2. Loan Systems

Given that syndicate lenders may not have a consent right (or be able to defeat a proposal via a negative consent due to the size of their commitment), lenders should start planning for rates that do not fit into their existing internal operation and computer systems. While many lenders have already started working on transitioning their systems to accommodate daily SOFR (the likely replacement rate), lenders should build flexibility into their systems to accommodate rates that do not comport with their chosen replacement—as they might get “dragged along” to a pricing model not consistent with their broader portfolio of loans.

3. Required Lender Definitions

The negative consent approach discussed above basically provides that the administrative agent and borrower will decide on a replacement rate and the other syndicate lenders will have a certain time period to object, so long as those objecting comprise “Required Lenders”. Accordingly, lenders must keep in mind that the presumption and related voting hurdle to effectuate any amendment is flipped—Required Lenders must vote to block the amendment. Most other uses of the Required Lender concept in a standard credit facility will require affirmative consent—where the Required Lenders must vote to change the status quo.

In addition to flipping the presumption, lenders should carefully review how “Required Lenders” is defined and formulated. For example, in club deals, the definition of Required Lenders is often formulated to include a “two or more lender” standard. This approach generally addresses the concern that one bank and the borrower might have a broader relationship, which would result in the single bank agreeing to favorable terms to the detriment of the rest of the syndicate (which is a bigger risk if the commitments are concentrated in a few lenders). In the context of a negative consent, however, this could actually work against a syndicate member.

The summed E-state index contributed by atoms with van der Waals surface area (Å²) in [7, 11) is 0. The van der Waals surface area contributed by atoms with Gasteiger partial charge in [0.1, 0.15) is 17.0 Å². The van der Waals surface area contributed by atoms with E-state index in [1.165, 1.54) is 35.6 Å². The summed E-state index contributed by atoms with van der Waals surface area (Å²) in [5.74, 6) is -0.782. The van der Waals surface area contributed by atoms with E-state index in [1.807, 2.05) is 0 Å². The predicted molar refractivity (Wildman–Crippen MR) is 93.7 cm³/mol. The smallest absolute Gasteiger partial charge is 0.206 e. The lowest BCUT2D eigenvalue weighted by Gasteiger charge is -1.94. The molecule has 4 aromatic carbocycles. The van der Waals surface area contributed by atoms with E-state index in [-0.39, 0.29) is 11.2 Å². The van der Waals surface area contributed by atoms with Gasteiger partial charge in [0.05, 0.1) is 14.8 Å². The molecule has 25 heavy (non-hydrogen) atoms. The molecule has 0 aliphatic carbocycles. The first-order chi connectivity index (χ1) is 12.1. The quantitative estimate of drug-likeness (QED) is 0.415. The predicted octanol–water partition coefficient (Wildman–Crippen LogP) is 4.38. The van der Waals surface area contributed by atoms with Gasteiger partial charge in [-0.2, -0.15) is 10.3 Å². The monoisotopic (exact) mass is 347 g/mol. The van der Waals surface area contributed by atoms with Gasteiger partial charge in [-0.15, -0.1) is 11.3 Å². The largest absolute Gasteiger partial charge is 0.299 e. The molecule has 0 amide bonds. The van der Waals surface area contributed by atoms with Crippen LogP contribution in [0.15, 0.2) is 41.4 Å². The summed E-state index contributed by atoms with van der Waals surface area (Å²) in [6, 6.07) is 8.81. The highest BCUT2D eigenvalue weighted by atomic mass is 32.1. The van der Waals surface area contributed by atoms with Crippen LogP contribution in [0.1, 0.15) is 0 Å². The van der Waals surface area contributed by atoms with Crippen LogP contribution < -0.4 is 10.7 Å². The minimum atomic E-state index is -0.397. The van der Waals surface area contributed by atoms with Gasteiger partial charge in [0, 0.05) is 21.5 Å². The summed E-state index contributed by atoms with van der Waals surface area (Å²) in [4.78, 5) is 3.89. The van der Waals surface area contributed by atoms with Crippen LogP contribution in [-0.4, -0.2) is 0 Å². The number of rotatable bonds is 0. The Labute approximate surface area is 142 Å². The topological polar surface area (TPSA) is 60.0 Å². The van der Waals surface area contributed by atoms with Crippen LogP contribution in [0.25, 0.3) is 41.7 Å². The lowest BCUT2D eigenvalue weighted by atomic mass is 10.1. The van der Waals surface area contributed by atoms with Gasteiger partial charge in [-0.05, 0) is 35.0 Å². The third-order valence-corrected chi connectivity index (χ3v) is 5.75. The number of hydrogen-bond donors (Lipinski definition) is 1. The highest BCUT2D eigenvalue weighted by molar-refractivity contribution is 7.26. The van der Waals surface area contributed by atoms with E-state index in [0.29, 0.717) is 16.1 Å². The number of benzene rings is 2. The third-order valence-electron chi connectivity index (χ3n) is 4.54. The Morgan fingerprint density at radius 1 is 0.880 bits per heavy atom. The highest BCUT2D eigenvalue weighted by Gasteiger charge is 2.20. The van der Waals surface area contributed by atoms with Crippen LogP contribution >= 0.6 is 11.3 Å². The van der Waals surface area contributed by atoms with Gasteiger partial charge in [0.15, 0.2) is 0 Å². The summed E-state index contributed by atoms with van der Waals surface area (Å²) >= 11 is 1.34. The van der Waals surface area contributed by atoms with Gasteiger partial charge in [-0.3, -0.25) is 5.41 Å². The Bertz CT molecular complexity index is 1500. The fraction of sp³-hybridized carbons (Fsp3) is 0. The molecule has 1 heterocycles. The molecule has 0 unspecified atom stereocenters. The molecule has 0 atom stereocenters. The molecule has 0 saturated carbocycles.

This is especially true in a two-bank deal that uses a “two or more lender” approach. In this scenario, the non-agent lender will likely be “dragged along” by the administrative agent given that the administrative agent has already approved of the replacement language before the non-agent lender was given notice of the proposal. What is probably most noteworthy is that a non-agent lender that holds more than 50% of the loan itself could be dragged along. Thus, unlike under an affirmative consent approach where no change could be effectuated without such lender’s consent, a negative consent approach permits the borrower and an agent-lender (even one with a relatively small commitment) to force a pricing change on a lender holding the majority of the loan.

Mayer Brown is currently working with many syndicate lenders around the globe on developing comprehensive processes to guard against inadvertent objection. If you are interested in learning more about LIBOR transition preparedness, reach out to any member of our IBOR Transition Task Force, subscribe to our IBOR Transition Digest, and subscribe to our Eye on IBOR Transition Blog.